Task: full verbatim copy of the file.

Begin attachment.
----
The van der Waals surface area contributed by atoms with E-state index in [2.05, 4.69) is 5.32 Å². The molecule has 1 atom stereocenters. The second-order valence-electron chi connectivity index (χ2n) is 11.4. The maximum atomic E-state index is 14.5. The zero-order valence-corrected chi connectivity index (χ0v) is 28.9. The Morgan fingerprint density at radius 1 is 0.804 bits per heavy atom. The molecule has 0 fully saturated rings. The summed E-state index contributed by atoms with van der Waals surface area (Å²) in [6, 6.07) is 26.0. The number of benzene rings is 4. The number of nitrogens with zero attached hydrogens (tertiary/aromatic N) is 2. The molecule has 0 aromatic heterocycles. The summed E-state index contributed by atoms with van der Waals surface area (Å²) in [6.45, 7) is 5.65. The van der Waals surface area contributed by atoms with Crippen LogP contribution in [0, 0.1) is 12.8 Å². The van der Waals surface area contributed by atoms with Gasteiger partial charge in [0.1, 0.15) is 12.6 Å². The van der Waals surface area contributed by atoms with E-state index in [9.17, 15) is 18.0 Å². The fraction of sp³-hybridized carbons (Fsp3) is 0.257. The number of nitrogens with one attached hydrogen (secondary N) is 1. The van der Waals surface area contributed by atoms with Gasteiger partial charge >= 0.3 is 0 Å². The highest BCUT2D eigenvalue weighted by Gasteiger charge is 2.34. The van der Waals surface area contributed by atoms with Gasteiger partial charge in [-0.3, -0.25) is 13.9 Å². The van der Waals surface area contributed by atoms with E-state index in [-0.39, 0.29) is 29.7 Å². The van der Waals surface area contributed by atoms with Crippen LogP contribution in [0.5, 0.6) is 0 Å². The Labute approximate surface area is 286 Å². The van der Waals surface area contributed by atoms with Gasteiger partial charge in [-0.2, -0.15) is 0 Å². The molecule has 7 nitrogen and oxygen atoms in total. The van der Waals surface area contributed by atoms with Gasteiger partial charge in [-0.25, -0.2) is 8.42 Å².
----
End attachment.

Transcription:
The van der Waals surface area contributed by atoms with E-state index in [2.05, 4.69) is 5.32 Å². The molecule has 1 atom stereocenters. The second-order valence-electron chi connectivity index (χ2n) is 11.4. The maximum atomic E-state index is 14.5. The zero-order valence-corrected chi connectivity index (χ0v) is 28.9. The Morgan fingerprint density at radius 1 is 0.804 bits per heavy atom. The molecule has 0 fully saturated rings. The summed E-state index contributed by atoms with van der Waals surface area (Å²) in [6, 6.07) is 26.0. The number of benzene rings is 4. The number of nitrogens with zero attached hydrogens (tertiary/aromatic N) is 2. The molecule has 0 aromatic heterocycles. The summed E-state index contributed by atoms with van der Waals surface area (Å²) in [6.45, 7) is 5.65. The van der Waals surface area contributed by atoms with Crippen LogP contribution in [0, 0.1) is 12.8 Å². The van der Waals surface area contributed by atoms with Gasteiger partial charge in [0.1, 0.15) is 12.6 Å². The van der Waals surface area contributed by atoms with E-state index in [9.17, 15) is 18.0 Å². The fraction of sp³-hybridized carbons (Fsp3) is 0.257. The number of nitrogens with one attached hydrogen (secondary N) is 1. The van der Waals surface area contributed by atoms with Gasteiger partial charge >= 0.3 is 0 Å². The highest BCUT2D eigenvalue weighted by Gasteiger charge is 2.34. The van der Waals surface area contributed by atoms with Gasteiger partial charge in [-0.3, -0.25) is 13.9 Å². The van der Waals surface area contributed by atoms with E-state index in [-0.39, 0.29) is 29.7 Å². The van der Waals surface area contributed by atoms with Crippen LogP contribution in [0.5, 0.6) is 0 Å². The Labute approximate surface area is 286 Å². The van der Waals surface area contributed by atoms with Gasteiger partial charge in [-0.2, -0.15) is 0 Å². The molecule has 7 nitrogen and oxygen atoms in total. The van der Waals surface area contributed by atoms with Gasteiger partial charge in [-0.25, -0.2) is 8.42 Å².